Core Content: The Irregular Irregularities of Atrial Fibrillation
It can be as high as 78% in the critically ill population but its hard to nail down an exact number
Having new onset atrial fibrillation in critical illness increases your mortality risk from 22% to 44%. In surgical ICUs that’s a little worse. Mortality rates of 45% vs 16% without a fib.
Correlation??? afib is unlikely to cause the mortality increase but it is a marker of disease severity
Some processes are thought to prime the heart for afib
chronic processes like: metabolic syndrome, HTN, Mitral valve disease, and age
acute processes like inflammation and bacterial deposits in the endocardium
persistent tachycardia of any kind can prime the system for A fib
Then, an arrhythmogenic trigger occurs
Changes in atrial architecture (stretch, congenital/surgical lesion, myxoma)
Changes in membrane potentials (drugs, lytes, inflammation - myocarditis)
Increased sympathetic tone
Why is it more serious than sinus tach?
Electrical chaos - 700 impulses/min (can’t get through) - leads to loss of coordinated atrial contraction
Blood pooling - esp left atrial appendage - stasis, incr risk of clot cardioembolic event (small microemboli or larger microemboli - consider when cardioverting)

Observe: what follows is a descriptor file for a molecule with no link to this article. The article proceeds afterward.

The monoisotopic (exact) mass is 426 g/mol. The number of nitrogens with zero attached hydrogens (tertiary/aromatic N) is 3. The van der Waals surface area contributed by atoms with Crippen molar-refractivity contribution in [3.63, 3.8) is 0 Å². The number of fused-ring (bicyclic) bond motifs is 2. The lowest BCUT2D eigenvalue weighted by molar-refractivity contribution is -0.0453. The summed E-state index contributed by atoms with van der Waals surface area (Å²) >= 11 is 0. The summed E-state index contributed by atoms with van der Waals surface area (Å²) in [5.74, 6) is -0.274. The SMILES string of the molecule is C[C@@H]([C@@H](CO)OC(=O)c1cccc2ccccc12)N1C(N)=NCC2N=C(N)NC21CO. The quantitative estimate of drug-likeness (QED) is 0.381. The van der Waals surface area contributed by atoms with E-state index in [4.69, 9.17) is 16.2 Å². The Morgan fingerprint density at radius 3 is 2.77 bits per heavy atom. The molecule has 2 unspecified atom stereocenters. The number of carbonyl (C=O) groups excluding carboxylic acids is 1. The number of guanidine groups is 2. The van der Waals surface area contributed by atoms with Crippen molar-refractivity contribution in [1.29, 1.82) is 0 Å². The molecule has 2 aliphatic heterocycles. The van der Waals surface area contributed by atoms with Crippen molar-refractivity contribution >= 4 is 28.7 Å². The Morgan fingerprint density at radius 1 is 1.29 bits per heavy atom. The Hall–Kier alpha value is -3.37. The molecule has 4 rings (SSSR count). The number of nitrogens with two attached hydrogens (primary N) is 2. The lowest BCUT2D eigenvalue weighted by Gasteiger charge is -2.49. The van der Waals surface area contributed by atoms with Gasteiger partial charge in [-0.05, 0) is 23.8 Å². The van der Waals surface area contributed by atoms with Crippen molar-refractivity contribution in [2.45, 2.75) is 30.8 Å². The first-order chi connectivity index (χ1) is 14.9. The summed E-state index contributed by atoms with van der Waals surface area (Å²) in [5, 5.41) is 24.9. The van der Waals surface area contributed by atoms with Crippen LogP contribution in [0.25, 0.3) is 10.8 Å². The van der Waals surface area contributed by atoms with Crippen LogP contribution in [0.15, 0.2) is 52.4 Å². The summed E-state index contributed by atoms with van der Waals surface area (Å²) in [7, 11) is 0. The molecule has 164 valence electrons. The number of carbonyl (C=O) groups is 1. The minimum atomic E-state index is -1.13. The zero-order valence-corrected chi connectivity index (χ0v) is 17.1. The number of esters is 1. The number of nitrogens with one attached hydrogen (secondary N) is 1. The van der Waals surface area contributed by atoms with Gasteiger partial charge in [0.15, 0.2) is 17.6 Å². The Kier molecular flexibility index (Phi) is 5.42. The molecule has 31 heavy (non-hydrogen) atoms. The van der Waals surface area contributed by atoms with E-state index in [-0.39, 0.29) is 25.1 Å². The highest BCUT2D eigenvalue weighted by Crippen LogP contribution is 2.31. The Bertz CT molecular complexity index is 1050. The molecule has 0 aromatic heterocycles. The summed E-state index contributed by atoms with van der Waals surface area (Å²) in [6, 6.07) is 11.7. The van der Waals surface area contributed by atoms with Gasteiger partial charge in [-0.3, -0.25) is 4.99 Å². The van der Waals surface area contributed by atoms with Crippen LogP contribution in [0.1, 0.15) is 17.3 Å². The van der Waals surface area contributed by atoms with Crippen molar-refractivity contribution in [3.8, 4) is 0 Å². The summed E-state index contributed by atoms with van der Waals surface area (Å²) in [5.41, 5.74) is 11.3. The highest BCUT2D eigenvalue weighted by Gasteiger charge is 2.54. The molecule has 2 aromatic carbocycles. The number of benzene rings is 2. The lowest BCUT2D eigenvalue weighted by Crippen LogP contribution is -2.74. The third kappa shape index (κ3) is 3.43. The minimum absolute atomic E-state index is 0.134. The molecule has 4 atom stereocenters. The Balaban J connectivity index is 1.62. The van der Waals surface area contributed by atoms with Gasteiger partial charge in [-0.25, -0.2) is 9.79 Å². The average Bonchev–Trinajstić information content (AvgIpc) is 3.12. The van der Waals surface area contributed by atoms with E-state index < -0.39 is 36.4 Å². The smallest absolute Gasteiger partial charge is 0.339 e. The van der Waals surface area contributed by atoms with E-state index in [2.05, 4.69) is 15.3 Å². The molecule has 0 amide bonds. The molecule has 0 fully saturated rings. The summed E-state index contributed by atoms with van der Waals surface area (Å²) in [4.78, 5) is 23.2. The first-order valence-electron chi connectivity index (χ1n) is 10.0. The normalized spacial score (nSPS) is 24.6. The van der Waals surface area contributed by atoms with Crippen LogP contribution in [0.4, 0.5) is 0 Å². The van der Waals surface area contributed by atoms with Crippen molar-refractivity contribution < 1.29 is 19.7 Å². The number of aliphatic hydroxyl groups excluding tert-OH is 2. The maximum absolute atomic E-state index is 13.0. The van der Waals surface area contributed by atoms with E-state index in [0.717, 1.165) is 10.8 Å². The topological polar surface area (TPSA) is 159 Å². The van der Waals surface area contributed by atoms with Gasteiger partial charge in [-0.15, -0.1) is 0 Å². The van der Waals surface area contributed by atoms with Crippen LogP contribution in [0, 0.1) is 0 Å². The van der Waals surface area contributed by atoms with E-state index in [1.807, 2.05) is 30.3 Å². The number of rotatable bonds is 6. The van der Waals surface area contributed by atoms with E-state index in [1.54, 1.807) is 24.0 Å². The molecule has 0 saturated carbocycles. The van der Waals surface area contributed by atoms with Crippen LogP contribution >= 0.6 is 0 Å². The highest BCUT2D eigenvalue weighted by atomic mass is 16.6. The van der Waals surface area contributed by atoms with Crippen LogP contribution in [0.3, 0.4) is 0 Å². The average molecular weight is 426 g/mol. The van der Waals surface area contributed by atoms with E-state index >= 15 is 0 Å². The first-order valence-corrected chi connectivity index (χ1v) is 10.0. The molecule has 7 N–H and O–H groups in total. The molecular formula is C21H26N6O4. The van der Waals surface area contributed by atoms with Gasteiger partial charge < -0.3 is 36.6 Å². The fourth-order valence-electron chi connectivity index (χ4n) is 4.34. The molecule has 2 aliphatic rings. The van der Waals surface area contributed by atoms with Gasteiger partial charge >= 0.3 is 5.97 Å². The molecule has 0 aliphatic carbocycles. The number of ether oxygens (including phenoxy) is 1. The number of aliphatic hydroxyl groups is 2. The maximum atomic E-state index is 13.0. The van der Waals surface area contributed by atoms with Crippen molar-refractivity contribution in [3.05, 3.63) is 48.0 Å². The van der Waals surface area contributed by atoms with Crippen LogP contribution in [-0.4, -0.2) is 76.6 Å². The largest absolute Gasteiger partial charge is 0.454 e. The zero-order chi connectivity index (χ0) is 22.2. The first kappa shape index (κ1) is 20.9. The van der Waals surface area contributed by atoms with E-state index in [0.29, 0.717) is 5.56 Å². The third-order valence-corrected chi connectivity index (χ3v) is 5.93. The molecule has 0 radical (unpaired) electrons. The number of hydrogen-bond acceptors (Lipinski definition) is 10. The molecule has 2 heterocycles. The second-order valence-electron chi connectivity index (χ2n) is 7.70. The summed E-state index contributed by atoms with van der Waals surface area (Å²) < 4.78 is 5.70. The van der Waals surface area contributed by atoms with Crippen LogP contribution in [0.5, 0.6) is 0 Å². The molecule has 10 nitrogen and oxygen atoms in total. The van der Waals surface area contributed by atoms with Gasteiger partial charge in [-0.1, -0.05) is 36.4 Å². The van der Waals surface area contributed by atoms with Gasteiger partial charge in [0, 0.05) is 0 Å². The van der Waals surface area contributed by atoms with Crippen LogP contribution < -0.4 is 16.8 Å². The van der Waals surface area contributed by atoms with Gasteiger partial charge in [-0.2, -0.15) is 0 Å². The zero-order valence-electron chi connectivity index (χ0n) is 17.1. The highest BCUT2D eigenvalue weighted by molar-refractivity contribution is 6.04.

Loss of atrial kick - 20 NBD routinely maybe, but shock states - 20% is KBD
Unlike sinus tach (increased chronotropy WITH a concomitant increase in dromotropy and lusitropy) rapid AF is irregular, uncoordinated, and can quickly reach non-physiologic rates
Cardiac output eq is CO x HR, but there is an upper limit to HR before you reduce SV from a reduction in filling time
1) Is the patient stable or unstable?
Unstable (e.g. hemodynamics change)
Are the hemodynamics changing because of the critical illness or the afib itself?
2) Can you fix the underlying trigger of afib?
Can be difficult to determine
3) Rate or rhythm control?
In the non-ICU population - rate control
otherwise, it’s the wild wild west
Algorithm from Pulmcrit
Pulmcrit episode: https://emcrit.org/squirt/af/
PCCM - Atrial Fib for the Intensivist: https://pulmccm.org/review-articles/atrial-fibrillation-for-the-intensivist-part-2/
CHEST 2018 review: https://journal.chestnet.org/article/S0012-3692(18)30545-2/fulltext
HD stable new onset Afib: https://emcrit.org/pulmcrit/treatment-of-hemodynamically-stable-new-onset-af-in-critical-illness/
NAFCI (new onset AF in Critically ill) is associated with 2% risk of ischemic stroke among patients with severe sepsis : https://www.ncbi.nlm.nih.gov/pubmed/22081378
Risk of Hemorrhage in ICU patients: https://www.sciencedirect.com/science/article/pii/S1875213615000091?via%3Dihub